• We now add validators to our web form so that it looks like this screen shot.
  • From the Validation section of the Toolbox, drag a RequiredFieldValidator onto your form, just below the text box for the minimum. Change the ErrorMessage field to "Min needed" and the ControlToValidate to MinTextBox. We thus force the user to enter a minimum, even if it is only 0.
  • Copy this validator and place it underneath the text box for the maximum. Change the ErrorMessage to "Max needed" and the ControlToValidate to MaxTextBox.
  • These RequiredFieldValidators probably work best if the user's browser has JavaScript enabled when viewing your web app. That way they can quickly check at the client end and warn the user if one of the fields is empty. If JavaScript is turned off, then the empty strings in these boxes will be sent back to the server. The round-trip to the server and back slows down the display of the validator error messages.
  • Drag a RangeValidator onto your form just underneath the "MinNeeded" validator. Change the ErrorMessage to "Use a number from 0 to 50000" and set the ControlToValidate to MinTextBox. Set the MinimumValue to 0.0 and the MaximumValue to 50000.0 so as to define the acceptable range of numbers. Set the Type field to Currency. (If you do not do this, the type will be String. Since we want a range of numbers, not strings, you will get unexpected results if you leave the Type field at String.) The user input will be converted (if possible) into a currency value and then only values that fit the specified range will be accepted. The range validator is our main way of filtering out malicious input in this application.
  • Copy the last validator and drag the copy to just underneath the "MaxNeeded" validator. Change the ControlToValidate to MaxTextBox but keep everything else the same.
  • More is needed to do complete filtering of bad input as explained in this quote from the Visual Studio help system: If the input control is empty, no validation functions are called and validation succeeds. Use a RequiredFieldValidator control to prevent the user from skipping an input control. Similarly, if the value of the input control cannot be converted to the data type specified by the Type property, validation also succeeds. It is strongly recommended that an additional CompareValidator control, with its Operator property set to ValidationCompareOperator.DataTypeCheck, be used to verify the data type of the input value. Thus, do the following:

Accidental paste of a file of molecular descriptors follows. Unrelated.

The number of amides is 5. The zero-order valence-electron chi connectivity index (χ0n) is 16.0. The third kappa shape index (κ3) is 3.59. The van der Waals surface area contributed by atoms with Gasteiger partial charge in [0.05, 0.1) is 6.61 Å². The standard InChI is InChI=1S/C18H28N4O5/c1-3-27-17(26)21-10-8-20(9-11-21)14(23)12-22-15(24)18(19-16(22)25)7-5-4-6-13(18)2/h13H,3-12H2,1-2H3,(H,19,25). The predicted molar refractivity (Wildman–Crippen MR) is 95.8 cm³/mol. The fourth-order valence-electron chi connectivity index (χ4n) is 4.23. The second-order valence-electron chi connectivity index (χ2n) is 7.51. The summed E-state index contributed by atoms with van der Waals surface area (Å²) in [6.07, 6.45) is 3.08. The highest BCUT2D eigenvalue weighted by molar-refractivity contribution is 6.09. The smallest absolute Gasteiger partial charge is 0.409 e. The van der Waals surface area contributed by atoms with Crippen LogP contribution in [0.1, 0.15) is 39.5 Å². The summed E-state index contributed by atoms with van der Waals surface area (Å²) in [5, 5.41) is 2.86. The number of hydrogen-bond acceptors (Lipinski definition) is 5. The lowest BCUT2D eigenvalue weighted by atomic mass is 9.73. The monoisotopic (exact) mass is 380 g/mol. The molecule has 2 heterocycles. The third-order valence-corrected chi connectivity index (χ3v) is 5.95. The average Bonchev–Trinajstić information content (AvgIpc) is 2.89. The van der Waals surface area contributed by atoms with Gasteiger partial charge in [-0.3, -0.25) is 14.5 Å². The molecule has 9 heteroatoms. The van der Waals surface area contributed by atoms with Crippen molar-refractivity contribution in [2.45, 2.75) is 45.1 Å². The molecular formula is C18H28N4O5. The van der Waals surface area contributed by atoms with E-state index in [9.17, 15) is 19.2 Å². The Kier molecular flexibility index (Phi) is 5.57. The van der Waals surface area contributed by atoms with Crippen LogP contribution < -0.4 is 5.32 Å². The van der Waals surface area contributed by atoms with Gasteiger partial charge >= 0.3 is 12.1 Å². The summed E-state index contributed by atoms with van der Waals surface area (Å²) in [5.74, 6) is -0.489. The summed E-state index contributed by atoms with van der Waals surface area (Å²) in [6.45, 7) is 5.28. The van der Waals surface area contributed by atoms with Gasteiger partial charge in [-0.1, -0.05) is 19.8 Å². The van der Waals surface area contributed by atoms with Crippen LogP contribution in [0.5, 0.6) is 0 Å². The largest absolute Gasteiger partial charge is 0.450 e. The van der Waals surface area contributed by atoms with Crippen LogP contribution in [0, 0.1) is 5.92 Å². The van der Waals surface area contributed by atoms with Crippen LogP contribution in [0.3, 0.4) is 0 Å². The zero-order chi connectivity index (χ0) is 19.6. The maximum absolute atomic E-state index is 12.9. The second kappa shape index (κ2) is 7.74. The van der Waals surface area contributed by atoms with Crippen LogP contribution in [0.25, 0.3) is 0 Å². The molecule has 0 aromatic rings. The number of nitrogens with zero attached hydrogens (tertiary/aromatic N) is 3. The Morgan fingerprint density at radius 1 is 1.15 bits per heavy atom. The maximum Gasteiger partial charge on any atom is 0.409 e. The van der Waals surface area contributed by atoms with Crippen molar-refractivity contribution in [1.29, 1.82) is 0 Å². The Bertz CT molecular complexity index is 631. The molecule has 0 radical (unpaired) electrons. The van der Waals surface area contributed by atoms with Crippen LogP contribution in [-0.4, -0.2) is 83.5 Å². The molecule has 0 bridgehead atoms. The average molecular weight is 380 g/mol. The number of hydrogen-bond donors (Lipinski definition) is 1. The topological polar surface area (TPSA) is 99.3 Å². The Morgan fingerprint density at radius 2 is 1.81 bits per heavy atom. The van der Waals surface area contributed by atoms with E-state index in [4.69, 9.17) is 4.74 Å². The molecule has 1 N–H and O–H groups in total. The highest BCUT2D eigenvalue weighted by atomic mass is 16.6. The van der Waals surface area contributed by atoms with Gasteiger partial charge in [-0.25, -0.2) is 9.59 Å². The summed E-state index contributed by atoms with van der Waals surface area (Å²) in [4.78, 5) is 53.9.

• Drag a CompareValidator onto your form and place it near the MinTextBox.
    • In this validator's properties, set the ControlToValidate (not the ControlToCompare) field to MinTextBox.
    • Change the ErrorMessage field to "Must use currency".
    • In the Operator field select DataTypeCheck.
    • In the Type field select Currency.
    • Copy this CompareValidator, place it near MaxTextBox, and change the ControlToValidate to MaxTextBox.
  • It would be best to do a File, Save All at this point.


  • Since security was mentioned in the section above on user input, let's expand on some of the security issues in web applications here.
  • Many of the typical attacks directed against web apps involve malicious input (as mentioned above). This could be a script, enclosed in script tags and entered into a text box, or perhaps it could be an SQL command appended to expected input in a text box. (The former is a cross-site scripting attack, while the latter would be an attempt at an SQL injection attack.)